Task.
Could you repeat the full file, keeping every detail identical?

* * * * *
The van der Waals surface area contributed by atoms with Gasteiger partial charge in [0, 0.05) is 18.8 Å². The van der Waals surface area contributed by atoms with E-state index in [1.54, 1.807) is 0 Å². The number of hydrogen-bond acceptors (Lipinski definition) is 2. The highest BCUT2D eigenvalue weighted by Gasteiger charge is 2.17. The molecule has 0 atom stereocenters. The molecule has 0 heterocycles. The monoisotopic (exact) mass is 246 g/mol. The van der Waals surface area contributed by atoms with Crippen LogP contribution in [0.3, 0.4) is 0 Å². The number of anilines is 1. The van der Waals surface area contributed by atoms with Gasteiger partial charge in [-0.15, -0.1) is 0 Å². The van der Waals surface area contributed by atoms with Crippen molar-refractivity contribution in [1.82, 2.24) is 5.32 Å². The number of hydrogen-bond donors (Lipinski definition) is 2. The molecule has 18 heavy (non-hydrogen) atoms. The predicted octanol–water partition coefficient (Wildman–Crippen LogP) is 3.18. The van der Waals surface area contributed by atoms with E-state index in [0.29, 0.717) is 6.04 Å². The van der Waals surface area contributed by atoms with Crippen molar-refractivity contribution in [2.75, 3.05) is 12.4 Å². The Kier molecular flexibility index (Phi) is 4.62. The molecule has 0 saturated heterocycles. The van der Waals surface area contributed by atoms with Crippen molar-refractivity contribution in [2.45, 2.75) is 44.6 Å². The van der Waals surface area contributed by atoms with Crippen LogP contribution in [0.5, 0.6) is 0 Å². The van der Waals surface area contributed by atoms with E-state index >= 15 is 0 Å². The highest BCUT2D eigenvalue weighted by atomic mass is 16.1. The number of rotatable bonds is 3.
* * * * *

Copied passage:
The van der Waals surface area contributed by atoms with Gasteiger partial charge in [0, 0.05) is 18.8 Å². The van der Waals surface area contributed by atoms with E-state index in [1.54, 1.807) is 0 Å². The number of hydrogen-bond acceptors (Lipinski definition) is 2. The highest BCUT2D eigenvalue weighted by Gasteiger charge is 2.17. The molecule has 0 atom stereocenters. The molecule has 0 heterocycles. The monoisotopic (exact) mass is 246 g/mol. The van der Waals surface area contributed by atoms with Crippen LogP contribution in [0.3, 0.4) is 0 Å². The number of anilines is 1. The van der Waals surface area contributed by atoms with Gasteiger partial charge in [-0.15, -0.1) is 0 Å². The van der Waals surface area contributed by atoms with Crippen molar-refractivity contribution in [1.82, 2.24) is 5.32 Å². The number of hydrogen-bond donors (Lipinski definition) is 2. The molecule has 18 heavy (non-hydrogen) atoms. The predicted octanol–water partition coefficient (Wildman–Crippen LogP) is 3.18. The van der Waals surface area contributed by atoms with E-state index in [0.29, 0.717) is 6.04 Å². The van der Waals surface area contributed by atoms with Crippen molar-refractivity contribution in [2.75, 3.05) is 12.4 Å². The Kier molecular flexibility index (Phi) is 4.62. The molecule has 0 saturated heterocycles. The van der Waals surface area contributed by atoms with Crippen molar-refractivity contribution in [2.45, 2.75) is 44.6 Å². The van der Waals surface area contributed by atoms with Crippen LogP contribution in [0.5, 0.6) is 0 Å². The van der Waals surface area contributed by atoms with E-state index >= 15 is 0 Å². The highest BCUT2D eigenvalue weighted by atomic mass is 16.1. The number of rotatable bonds is 3.